Angioplasty is the most effective procedure to save lives and reduce damage to the heart muscle when patients are suffering a heart attack. Performing emergency angioplasty within 90 minutes of the onset of a heart attack has proven to minimize heart damage in 95 percent of all cases. Melrose-Wakefield Hospital (MWH) is now the first hospital in the 16 cities and towns it serves to offer this procedure in their state-of-the-art cardiac catheterization lab.
Minimizing heart damage and restoring blood flow
When a patient meets a specific clinical criteria the emergency angioplasty team performs a cardiac catheterization to locate the blockage. Then, the team inserts another catheter with a balloon on the end and guides it to the blockage. The doctor performs the angioplasty by inflating the balloon. Blood flow is restored to the artery and in most cases a stent is inserted to keep the artery open.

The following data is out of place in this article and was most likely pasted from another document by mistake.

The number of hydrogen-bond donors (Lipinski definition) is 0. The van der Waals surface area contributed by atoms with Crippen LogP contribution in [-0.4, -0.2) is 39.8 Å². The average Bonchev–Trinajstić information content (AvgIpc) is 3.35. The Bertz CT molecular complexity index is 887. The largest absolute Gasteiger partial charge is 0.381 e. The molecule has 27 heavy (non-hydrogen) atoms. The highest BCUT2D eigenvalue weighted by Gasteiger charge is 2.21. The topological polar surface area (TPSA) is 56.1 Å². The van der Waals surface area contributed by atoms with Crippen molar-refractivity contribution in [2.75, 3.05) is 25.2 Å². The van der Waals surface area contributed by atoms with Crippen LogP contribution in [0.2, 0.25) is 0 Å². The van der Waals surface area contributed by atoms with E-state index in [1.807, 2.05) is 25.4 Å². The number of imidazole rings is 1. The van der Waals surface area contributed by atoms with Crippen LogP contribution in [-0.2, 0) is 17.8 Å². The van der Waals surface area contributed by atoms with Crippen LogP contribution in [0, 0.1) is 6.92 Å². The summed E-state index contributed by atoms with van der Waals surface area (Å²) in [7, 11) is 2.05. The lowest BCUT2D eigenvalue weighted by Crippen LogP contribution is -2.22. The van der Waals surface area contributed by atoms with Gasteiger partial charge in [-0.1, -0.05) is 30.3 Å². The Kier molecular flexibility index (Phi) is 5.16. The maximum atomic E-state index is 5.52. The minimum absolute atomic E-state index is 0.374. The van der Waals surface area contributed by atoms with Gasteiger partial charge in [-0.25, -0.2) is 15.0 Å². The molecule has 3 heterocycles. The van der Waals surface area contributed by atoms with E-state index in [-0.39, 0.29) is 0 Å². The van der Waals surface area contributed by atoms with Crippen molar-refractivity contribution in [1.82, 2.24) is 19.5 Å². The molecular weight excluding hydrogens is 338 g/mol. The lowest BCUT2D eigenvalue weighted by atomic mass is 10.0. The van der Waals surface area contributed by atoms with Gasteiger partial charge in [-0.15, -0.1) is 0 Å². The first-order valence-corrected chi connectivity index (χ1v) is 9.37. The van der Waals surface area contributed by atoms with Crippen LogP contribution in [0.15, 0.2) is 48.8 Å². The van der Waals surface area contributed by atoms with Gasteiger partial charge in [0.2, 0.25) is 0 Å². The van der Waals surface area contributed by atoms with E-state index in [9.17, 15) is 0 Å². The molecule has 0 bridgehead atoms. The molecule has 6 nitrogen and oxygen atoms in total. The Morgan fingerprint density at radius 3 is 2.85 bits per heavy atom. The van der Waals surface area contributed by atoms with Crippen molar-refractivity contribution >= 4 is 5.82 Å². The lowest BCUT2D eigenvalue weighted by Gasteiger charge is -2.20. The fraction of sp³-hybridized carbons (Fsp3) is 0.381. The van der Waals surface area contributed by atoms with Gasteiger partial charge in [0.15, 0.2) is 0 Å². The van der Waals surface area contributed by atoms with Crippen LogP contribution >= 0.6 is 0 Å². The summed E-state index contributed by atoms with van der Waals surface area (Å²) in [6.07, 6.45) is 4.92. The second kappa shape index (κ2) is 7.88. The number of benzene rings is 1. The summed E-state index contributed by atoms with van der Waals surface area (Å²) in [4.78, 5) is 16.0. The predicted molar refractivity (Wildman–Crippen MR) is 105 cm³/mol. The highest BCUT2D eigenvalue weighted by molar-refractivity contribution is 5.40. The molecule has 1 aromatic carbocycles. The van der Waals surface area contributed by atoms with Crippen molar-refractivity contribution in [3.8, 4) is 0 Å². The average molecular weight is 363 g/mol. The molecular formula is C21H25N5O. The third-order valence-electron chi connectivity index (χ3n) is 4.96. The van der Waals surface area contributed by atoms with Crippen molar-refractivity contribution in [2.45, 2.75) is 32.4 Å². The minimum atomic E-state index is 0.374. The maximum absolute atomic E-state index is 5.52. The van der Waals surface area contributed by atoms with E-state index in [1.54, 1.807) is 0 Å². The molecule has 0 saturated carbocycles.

Primary angioplasty restores blood flow to a blocked coronary artery in a timely manner. Studies have shown that emergency angioplasty works better than clot-busting medications. Quickly performing angioplasty reduces damage to the heart muscle.
Partnering with leading tertiary hospitals in Boston
Melrose-Wakefield Hospital's efforts to offer the most advanced cardiac care available at a community hospital, will save more lives. The angioplasty team includes interventional cardiologists: Co-director of Cardiac and Endovascular Services, Carl Turissini, MD, Laurence Conway, MD, David Criss, MD, and Khether Raby, MD, as well as a team of highly-trained nurses and technologists.
Melrose-Wakefield Hospital's cardiac catheterization lab is a state-of-the-art center where angioplasty is performed. The hospital invested in cutting-edge diagnostic equipment including the installation of advanced, film-less, digital imaging equipment.